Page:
Meanwhile, Exxon appealed the ruling, and the 9th U.S. Circuit Court of Appeals ordered the original judge, Russell Holland, to reduce the punitive damages. On December 6, 2002, the judge announced that he had reduced the damages to $4 billion, which he concluded was justified by the facts of the case and was not grossly excessive. Exxon appealed again and the case returned to court to be considered in light of a recent Supreme Court ruling in a similar case, which caused Judge Holland to increase the punitive damages to $4.5 billion, plus interest.
After more appeals, and oral arguments heard by the 9th Circuit Court of Appeals on January 27, 2006, the damages award was cut to $2.5 billion on December 22, 2006. The court cited recent Supreme Court rulings relative to limits on punitive damages.
Exxon appealed again. On May 23, 2007, the 9th Circuit Court of Appeals denied Exxon Mobil's request for a third hearing and let stand its ruling that Exxon owes $2.5 billion in punitive damages. Exxon then appealed to the Supreme Court, which agreed to hear the case. On February 27, 2008, the Supreme Court heard oral arguments for 90 minutes. Justice Samuel Alito, who at the time, owned between $100,000 and $250,000 in Exxon stock, excused himself from the case. In a decision issued June 25, 2008, Justice David Souter issued the judgment of the court, vacating the $2.5 billion award and remanding the case back to a lower court, finding that the damages were excessive with respect to maritime common law. Exxon's actions were deemed "worse than negligent but less than malicious."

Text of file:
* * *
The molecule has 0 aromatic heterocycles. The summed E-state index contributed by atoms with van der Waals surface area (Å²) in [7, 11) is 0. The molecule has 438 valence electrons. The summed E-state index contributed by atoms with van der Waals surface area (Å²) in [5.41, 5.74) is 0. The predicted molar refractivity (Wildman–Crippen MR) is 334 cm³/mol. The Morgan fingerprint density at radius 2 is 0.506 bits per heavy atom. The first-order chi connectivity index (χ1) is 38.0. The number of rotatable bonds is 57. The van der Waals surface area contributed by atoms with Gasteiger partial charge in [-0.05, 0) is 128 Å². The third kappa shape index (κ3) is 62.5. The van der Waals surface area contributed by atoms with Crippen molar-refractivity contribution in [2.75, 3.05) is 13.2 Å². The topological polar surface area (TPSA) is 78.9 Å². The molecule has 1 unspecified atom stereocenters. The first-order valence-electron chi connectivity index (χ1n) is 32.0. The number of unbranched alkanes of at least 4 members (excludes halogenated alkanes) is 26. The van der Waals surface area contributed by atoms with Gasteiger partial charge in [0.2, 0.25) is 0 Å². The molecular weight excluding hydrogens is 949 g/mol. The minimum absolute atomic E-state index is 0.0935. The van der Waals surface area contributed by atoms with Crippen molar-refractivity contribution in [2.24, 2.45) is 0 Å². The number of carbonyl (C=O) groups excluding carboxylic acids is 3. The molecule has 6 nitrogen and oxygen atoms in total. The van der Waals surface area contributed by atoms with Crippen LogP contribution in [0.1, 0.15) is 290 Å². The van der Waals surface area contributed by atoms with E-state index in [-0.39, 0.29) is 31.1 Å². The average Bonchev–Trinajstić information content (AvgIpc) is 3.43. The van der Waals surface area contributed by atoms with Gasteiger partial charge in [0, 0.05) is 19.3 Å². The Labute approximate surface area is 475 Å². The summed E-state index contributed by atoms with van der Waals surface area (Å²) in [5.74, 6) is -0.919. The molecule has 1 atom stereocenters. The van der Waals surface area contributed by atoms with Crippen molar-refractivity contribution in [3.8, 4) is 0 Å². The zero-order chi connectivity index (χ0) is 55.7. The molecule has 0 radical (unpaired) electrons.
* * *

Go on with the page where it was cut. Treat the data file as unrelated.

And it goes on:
In 1998 Exxon and Mobil complete their $83 billion merger, forming Exxon Mobil Corporation. Cost savings from the merger are tallied at $4.6 billion.
The bottom line here folks is that 20 years after an Exxon ship spilled millions of gallons of oil into the ocean. They have averaged close to 25-30 billion dollars a year in profits.
To date, Exxon has only paid out less than $300 million dollars for actual damages to 11,000 individuals and businesses in Alaska and not a dime for punitive damages, after spending 20 years appealing their case all the way to the US Supreme Court and dishing out God knows how much in attorney fees during the process.
The point is that the oil spill in the
Bottom line…BP will fight tooth and nail with residents, businesses and even the Federal Government when damages and clean-up costs are evaluated and attempted to be collected from their company!
It’s all about the money!